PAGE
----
D11 was a manual transmission and was used for testing in Luxembourg. the car was fitted with new construction tires and test fitted for ride and handling. A number of the new tires were brought back to England to equip the 50,000 mile endurance cars.
Development Car D12
D12 was a automatic transmission and was shipped to Harrison's in Buffalo, New York for testing in climatic chambers. This car was then transported to the New Jersey Quality Assurance Center, where we was told by a Ex Lotus employee was used for parts .
The interior of this car found its way into D9. Picture Credit goes to Chris Parnham, who's book along with Andy Withers, covers this car in great detail
Development Car D13
D13 was a manual Transmission. The interior of this car ended up in Pilot 19
Pave Car: Cracks found in Chassis on arrival at Hethel on 12th November 1980. This warranted the fitment of a new strengthened chassis and repair to rear mounting points in the body. New Fully functional doors were fitted and the car returned to PAVE on 17th November 1980.
Development Car D14
D14 was a automatic transmission and was used for 50,000 mile durability testing. The car had some issues with the tires rubbing against the front fenders. As a result the car was recalled to Lotus for adjustments.
This car was also the first to trial the new hood mechanism which was taken from Fiat. The Battery was located in the font luggage compartment.
After 29,000 miles the car was taken back to Hethel for a new Motorola 90 Amp alternator and new construction tires. The car was recalled once again the replace the rear shock absorbers on 20th November 1980.
Development Car D15
D15 was a automatic transmission and was also used for 50,000 mile durability testing. After 13,000 miles of testing a new 80 Amp Ducelier alternator was fitted along with new construction tires. The notes we have notes the car was swapped to a manual tranmission during the 50,000 mile testing.
Development Car D16
D16 was sent to Legend Industries which required only the rear end of a Delorean. It was decided to cut Pilot 16 in half, and send over both the rear tub, and frame to Legend.
The rear section of the frame now resides with PJ Grady Inc. The rear tub was sold at auction, and it was believed to have been cut up.
Development Car D17
D17 was used for crash testing at Lotus. The car was attached to a 'rotisserie' type machine, which suspended the car upside down. the car was also used for side impact testing. It failed on fuel leakage around the fuel filler cap, and the fuel sending unit.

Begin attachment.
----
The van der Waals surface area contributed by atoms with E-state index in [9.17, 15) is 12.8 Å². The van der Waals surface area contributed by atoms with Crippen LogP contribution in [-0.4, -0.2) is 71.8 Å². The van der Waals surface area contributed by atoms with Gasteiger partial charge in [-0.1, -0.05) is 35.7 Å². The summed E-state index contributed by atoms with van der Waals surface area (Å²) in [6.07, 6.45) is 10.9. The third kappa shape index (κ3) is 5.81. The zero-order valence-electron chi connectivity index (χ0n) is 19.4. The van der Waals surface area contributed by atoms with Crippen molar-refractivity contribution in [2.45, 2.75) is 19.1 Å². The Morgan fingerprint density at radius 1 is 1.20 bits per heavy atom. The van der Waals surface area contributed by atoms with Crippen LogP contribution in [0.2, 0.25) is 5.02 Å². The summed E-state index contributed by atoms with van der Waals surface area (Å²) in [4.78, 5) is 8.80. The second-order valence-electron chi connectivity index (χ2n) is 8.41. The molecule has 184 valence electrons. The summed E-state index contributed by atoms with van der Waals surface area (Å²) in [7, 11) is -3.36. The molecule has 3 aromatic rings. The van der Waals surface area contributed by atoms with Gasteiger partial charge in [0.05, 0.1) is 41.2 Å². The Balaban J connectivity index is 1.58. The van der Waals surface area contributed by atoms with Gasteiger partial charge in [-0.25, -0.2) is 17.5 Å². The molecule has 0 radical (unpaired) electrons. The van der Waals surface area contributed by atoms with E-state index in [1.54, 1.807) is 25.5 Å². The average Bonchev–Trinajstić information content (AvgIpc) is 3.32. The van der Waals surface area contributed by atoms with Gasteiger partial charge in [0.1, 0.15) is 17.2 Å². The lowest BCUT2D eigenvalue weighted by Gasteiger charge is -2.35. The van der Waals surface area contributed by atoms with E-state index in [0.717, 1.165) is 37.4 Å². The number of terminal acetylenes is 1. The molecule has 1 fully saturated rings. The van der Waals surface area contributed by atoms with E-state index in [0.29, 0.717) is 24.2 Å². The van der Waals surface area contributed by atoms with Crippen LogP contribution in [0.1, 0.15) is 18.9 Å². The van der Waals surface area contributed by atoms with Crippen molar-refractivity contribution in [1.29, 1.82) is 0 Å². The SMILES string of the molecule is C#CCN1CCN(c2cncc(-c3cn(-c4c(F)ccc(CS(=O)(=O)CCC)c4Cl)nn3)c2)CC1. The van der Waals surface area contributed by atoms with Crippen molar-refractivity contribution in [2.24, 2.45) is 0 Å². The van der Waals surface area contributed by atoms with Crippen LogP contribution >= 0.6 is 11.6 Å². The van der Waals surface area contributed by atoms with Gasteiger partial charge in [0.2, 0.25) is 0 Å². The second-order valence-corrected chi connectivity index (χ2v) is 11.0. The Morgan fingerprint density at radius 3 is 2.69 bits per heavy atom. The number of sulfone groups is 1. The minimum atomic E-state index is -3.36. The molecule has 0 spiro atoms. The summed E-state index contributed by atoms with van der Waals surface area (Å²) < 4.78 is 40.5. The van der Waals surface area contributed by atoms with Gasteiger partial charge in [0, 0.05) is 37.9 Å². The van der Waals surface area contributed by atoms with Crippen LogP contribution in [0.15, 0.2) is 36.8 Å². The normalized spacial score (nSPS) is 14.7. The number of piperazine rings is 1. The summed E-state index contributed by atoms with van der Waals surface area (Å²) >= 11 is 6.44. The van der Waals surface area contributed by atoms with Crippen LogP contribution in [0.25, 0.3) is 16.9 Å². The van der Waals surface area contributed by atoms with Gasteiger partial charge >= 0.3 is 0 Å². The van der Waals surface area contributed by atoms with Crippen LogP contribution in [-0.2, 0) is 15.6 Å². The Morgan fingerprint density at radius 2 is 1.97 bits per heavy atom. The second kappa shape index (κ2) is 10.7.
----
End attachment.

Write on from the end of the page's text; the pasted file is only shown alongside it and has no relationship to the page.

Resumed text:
Development Car D18
D18 was first intended for Us EPA emission testing, but developed a fault with the drive train. D19 was its replacement. It is believed that parts from this car was installed on D19/20/21 then destroyed by lotus as the pilot program then shifted to DMC Ireland
D19 is a Manual transmission . She was shipped from Lotus to Olsen Engineering (US) for the US EPA emission testing for 1981 certification along with D20/21
After the Factory closed the car was sold off at auction along with D20/21 in an attempt to recover owed to Olsen by DMC
Half of this car is D3 being all of the running gear/Frame. And Interior being that of D13 Now Owned By PJ Grady Europe.
Development Car D20
D20 is a manual Transmission shipped to Olsen for emission testing. The notable difference on this car from Pilot 19/21 is the center console that is unique to this car.
This car was once owned and restored by PJ Grady Europe.
Development Car D22
Pilot D22 was the first pilot car build in Ireland. It followed the previous builds from Lotus.
Development Car D23
No Information is known about this car, apart from durability testing.
Development Car D24
Pilot 24 was a test car very similar to Vin 514- The 50,000 endurance car. She was a manual Transmission, black Interior. Thanks to Chris Parnham and Brendan Montgomery for the pictures
Development Car D26
No further information is known.
Development Car D27
No further information is known.
Development Car D28
Pilot 28 was shipped to California to the quality assurance center under Dick Brown, who commented on the quality of the car, hailing it a success!
P28 Marked the end of the Pilot build phase. The next car to be build was Vin 500.